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Research facilities

We have a diverse range of facilities and systems that underpin our cutting-edge research.

These include dedicated resources for:

Network ports and cables

Motion capture

Our motion capture lab includes a 3dMD Dynamic 3D face capture system, Phasespace infra-red motion capture technology and an Ascension MotionStar electro-magnetic sensor-based motion capture area.

The lab also has a variety of related equipment, including:

  • Pulhemus Fastrak: A desktop 16 sensor motion capture system
  • Cybergloves: Datagloves for capturing hand motion data
  • nVisor SX head-mounted display
  • Occulus Rift head-mounted display.

We use eye tracking equipment, including SensoMotoric Instruments RED250 Mobile eye tracking glasses, to better understand how human vision works.

3D data capture

The Visual Computing group has extensive experience in 3D mesh and geometry processing and uses:

  • Minolta Vivid 3D Laser Scanner
  • Fastscan Cobra Hand Held 3D scanner
  • Free FormConcept: A 3D Haptic device for 3D input and force feedback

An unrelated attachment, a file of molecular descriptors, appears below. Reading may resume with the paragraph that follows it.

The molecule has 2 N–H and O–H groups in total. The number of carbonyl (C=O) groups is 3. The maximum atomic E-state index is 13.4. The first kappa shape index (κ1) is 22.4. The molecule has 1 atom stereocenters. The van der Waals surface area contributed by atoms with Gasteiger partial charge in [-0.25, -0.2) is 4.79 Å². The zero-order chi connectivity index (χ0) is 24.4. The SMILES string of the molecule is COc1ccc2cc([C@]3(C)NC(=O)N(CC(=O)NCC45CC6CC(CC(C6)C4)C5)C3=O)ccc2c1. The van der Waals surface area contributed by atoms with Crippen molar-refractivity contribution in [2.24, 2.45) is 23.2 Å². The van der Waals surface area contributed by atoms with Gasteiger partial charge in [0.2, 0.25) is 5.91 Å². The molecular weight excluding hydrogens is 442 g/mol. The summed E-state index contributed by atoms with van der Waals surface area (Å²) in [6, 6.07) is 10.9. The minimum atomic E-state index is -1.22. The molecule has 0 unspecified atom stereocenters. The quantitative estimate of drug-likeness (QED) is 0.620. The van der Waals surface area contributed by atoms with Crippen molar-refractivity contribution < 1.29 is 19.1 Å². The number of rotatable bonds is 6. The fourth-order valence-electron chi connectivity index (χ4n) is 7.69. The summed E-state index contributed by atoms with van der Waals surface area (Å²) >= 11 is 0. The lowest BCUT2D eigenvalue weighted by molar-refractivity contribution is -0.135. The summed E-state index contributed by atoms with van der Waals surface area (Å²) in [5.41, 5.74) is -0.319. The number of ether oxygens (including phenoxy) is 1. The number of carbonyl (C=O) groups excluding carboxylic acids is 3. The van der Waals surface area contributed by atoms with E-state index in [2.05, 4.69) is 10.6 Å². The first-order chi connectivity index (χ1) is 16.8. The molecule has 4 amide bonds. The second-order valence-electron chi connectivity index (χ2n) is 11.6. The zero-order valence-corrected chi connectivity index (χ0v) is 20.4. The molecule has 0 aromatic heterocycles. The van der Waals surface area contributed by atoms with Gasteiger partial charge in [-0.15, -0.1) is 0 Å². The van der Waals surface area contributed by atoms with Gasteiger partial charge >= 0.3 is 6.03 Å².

• Cube X Duo 3D Printer.

Knowledge representation and reasoning

We make use of the University’s Advance Research Computing facilities to process and store large data sets from sources that include ClueWeb12, WikiLinks, Web Data Commons, UMBC, English Gigaword, Google N-gram, and Wikipedia dumps.

Cloud computing

We have an 8-node computational cluster with InfiniBand interconnect used to support cloud computing. This includes installation of MPI, CometCloud and Kubernetes (a container-based framework), used in collaboration with our international partners, Rutgers University (USA), the University of Zaragoza (Spain) and IFSSTAR (Paris).

Computational modelling

We have two NVIDIA GPU Kelper nodes used to support molecular dynamics and computational science work with the School of Engineering and the School of Mathematics.

Internet of Things research

Co-funded by CircleIT, our Internet of Things laboratory includes devices from Zolertia, Libellium (to support ad-hoc device networking), Raspberry Pi 3 and Arduino boards, to expand work in IoT-Cloud integration and our ongoing focus on Edge computing.

Computational music

Our computational music researchers have active interests in symbolic modelling, music analysis and audio processing, and use a number of instruments, including keyboards, mixers, processing facilities and control surfaces.

Our audio editing software includes Cubase, Native Instruments Komplete, and Kontakt, Assorted Software Synthesisers and Samples.

We are experimenting with an 'Auditory Pixels' System - a bespoke 3D sound point source location projection system comprising a 20 speaker array and acoustically transparent screen for video projection.